How to budget for unexpected expenses

Life is unexpected, things happen but being prepared for the worse doesn’t have to eat away at your expenses

When raising a family no matter how large or small, finances become tighter and budgeting becomes a necessity in your life. When money is tight, it is hard to think about forking out extra cash for insurance, but if a catastrophe occurs, you will be glad you made the investment.

The most important aspect of budgeting is sticking to it and this can be a challenge at first especially since family budgeting requires cooperation. The first step is to develop a budget; sit down and determine your essential monthly expenses. These might vary a little for each household, but the essentials include things like rent/mortgage, utilities, food, and gas. Government-mandated insurance like car insurance should go on this list as well including any debt payments.

Use your bank statement as a reference, so you don’t forget any important monthly bills and evaluate your list. You might find that some of the essentials are not essential, like paying for cable and streaming networks that you might decide to cancel cable and repurpose some of that money. Consider this list and discuss whether you really need everything on it.

Now that you know what your main expenses are, you can start considering items that are just below necessities. Insurances usually fall into this category and it is important to look into health insurance, home insurance, and life insurance. Meet with a local insurance agency to discover what plans are right for you and your family. It might seem like a luxury, but if a major accident should occur, you might find yourself inundated with bills you are ill-equipped to pay.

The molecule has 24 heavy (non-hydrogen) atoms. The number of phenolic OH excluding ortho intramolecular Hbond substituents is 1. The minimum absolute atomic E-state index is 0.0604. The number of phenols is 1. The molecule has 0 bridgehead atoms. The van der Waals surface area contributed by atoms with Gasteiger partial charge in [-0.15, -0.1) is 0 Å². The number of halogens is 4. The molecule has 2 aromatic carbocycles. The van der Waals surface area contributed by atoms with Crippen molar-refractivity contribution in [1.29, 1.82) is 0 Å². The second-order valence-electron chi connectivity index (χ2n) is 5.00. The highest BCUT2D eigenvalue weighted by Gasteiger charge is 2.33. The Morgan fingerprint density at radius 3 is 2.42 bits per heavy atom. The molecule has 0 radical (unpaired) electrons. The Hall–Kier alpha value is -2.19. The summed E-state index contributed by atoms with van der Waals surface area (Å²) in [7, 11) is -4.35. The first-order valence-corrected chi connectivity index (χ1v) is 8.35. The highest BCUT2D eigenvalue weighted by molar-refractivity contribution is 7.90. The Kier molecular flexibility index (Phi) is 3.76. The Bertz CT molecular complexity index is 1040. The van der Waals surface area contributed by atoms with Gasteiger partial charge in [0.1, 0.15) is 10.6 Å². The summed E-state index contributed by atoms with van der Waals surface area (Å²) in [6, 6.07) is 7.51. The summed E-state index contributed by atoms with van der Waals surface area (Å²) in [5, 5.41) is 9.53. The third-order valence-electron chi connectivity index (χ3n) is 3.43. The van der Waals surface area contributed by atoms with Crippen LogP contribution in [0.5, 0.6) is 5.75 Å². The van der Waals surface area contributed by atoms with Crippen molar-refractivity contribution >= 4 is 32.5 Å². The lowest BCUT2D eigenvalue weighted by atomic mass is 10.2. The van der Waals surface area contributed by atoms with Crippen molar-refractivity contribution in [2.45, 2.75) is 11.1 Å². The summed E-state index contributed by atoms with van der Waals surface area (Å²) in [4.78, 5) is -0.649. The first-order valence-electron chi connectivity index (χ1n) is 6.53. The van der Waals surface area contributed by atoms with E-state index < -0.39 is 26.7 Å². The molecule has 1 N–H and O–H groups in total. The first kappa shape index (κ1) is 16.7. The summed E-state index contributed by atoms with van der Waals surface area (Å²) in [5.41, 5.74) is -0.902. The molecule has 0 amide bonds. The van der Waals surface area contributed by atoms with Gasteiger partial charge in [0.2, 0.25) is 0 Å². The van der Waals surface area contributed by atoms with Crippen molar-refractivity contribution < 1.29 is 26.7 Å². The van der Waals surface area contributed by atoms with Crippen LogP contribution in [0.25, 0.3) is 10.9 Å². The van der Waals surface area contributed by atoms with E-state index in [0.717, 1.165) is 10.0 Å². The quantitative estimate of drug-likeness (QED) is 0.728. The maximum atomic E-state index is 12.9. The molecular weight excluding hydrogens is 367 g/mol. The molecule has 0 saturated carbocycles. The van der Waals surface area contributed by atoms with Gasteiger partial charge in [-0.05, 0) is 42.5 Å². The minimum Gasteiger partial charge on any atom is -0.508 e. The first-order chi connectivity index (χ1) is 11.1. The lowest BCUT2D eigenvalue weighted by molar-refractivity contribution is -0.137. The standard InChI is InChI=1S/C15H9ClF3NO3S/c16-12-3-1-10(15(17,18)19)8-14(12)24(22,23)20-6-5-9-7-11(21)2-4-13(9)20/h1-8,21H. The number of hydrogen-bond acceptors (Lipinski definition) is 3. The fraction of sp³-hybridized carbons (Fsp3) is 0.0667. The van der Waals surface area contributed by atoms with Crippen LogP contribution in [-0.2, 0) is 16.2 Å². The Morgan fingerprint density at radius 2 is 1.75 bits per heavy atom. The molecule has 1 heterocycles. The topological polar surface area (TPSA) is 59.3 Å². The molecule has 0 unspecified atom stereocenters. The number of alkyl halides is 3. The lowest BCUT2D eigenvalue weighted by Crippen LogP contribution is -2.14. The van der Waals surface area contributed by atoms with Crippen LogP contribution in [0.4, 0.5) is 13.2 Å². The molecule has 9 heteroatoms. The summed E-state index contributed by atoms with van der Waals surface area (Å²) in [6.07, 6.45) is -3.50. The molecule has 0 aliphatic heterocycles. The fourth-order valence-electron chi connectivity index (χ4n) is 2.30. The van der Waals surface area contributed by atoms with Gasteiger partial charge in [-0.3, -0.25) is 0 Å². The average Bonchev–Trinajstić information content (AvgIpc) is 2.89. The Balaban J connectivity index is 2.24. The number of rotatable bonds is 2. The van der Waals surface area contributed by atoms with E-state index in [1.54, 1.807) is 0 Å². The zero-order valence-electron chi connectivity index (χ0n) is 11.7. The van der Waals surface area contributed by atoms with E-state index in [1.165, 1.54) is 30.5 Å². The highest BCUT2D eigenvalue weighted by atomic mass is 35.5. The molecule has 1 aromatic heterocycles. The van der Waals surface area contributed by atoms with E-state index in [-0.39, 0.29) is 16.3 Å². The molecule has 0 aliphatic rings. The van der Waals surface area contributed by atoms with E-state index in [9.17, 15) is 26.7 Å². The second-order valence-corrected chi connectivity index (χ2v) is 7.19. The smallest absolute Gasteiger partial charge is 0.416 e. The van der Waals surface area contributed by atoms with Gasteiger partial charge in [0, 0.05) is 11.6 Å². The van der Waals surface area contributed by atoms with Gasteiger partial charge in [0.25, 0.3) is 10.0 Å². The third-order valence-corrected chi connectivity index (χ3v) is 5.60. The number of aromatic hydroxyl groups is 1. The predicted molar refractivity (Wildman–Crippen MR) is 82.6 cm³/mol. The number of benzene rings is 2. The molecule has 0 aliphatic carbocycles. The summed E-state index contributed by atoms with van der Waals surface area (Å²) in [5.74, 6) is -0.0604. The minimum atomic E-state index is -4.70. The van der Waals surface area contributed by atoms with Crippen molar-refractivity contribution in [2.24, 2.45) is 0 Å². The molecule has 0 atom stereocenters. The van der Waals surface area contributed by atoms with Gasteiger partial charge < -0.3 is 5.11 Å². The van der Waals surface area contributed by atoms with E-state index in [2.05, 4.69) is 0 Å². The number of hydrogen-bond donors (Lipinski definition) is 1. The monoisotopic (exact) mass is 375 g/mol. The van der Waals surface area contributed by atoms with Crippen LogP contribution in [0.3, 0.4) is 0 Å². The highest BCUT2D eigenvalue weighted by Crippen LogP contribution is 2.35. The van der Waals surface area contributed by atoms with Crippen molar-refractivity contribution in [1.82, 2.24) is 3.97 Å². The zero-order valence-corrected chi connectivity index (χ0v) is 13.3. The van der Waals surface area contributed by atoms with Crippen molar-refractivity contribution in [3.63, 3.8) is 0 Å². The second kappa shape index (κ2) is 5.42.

Account for every dollar earned and once you have your necessities and your not-quite-necessities covered, you can budget for savings, vacations, date nights, etc. Set aside a specific amount for eating out and fun experiences. It is vital to stick with these budgets from month to month. You can always adjust as you find out what works and what doesn’t.

Each month, sit down and evaluate your spending. What areas worked well? Where did you slip up? Forgive yourself when you make mistakes but learn from those mistakes. Looking at where your money is going each month makes you cognizant of what is superfluous. Consider the value of the money spent. Was the expenditure worth it? If not, make an effort to change your spending habits.

Creating a budget and sticking to it is a great way to get out of debt and stay out of it. It is easy to accrue debt, as many people go to college using loans. As you build a family, it is easy to justify lowering your payments when in most situations you are better off paying as much toward your debt as possible. Once you free up that income, you can then you can make the decision to splurge on life’s extras.

Budgeting can be overwhelming at first, but once you get the hang of it, it can be life-changing. You will become much more aware of where your money is going and this helps you make better decisions about your spending. It can actually take the pressure off paying all your bills and you know what to expect each month having planned ahead.

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